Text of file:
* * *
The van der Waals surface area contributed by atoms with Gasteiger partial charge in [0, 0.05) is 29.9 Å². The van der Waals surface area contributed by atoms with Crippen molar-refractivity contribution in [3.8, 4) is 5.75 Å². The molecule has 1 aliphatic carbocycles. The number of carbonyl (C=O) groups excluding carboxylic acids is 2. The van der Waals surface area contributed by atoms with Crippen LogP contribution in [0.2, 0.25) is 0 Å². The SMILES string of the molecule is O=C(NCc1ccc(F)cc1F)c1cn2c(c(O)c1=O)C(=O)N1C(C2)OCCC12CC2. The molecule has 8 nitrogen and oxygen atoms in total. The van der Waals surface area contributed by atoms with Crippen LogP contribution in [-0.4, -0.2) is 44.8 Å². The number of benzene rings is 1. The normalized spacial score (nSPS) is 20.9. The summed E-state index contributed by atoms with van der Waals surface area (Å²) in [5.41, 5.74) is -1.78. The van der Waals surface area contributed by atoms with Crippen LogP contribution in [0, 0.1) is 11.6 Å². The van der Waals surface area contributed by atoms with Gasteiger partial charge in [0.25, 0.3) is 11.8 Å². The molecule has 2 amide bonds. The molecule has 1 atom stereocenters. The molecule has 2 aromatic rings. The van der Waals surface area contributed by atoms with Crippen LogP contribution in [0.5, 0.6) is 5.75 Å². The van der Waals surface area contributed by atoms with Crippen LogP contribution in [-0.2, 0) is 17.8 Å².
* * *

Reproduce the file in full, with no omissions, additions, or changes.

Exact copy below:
The van der Waals surface area contributed by atoms with Gasteiger partial charge in [0, 0.05) is 29.9 Å². The van der Waals surface area contributed by atoms with Crippen molar-refractivity contribution in [3.8, 4) is 5.75 Å². The molecule has 1 aliphatic carbocycles. The number of carbonyl (C=O) groups excluding carboxylic acids is 2. The van der Waals surface area contributed by atoms with Crippen LogP contribution in [0.2, 0.25) is 0 Å². The SMILES string of the molecule is O=C(NCc1ccc(F)cc1F)c1cn2c(c(O)c1=O)C(=O)N1C(C2)OCCC12CC2. The molecule has 8 nitrogen and oxygen atoms in total. The van der Waals surface area contributed by atoms with Crippen LogP contribution in [-0.4, -0.2) is 44.8 Å². The number of benzene rings is 1. The normalized spacial score (nSPS) is 20.9. The summed E-state index contributed by atoms with van der Waals surface area (Å²) in [5.41, 5.74) is -1.78. The van der Waals surface area contributed by atoms with Crippen LogP contribution in [0, 0.1) is 11.6 Å². The van der Waals surface area contributed by atoms with Gasteiger partial charge in [0.25, 0.3) is 11.8 Å². The molecule has 2 amide bonds. The molecule has 1 atom stereocenters. The molecule has 2 aromatic rings. The van der Waals surface area contributed by atoms with Crippen LogP contribution in [0.5, 0.6) is 5.75 Å². The van der Waals surface area contributed by atoms with Crippen LogP contribution in [-0.2, 0) is 17.8 Å².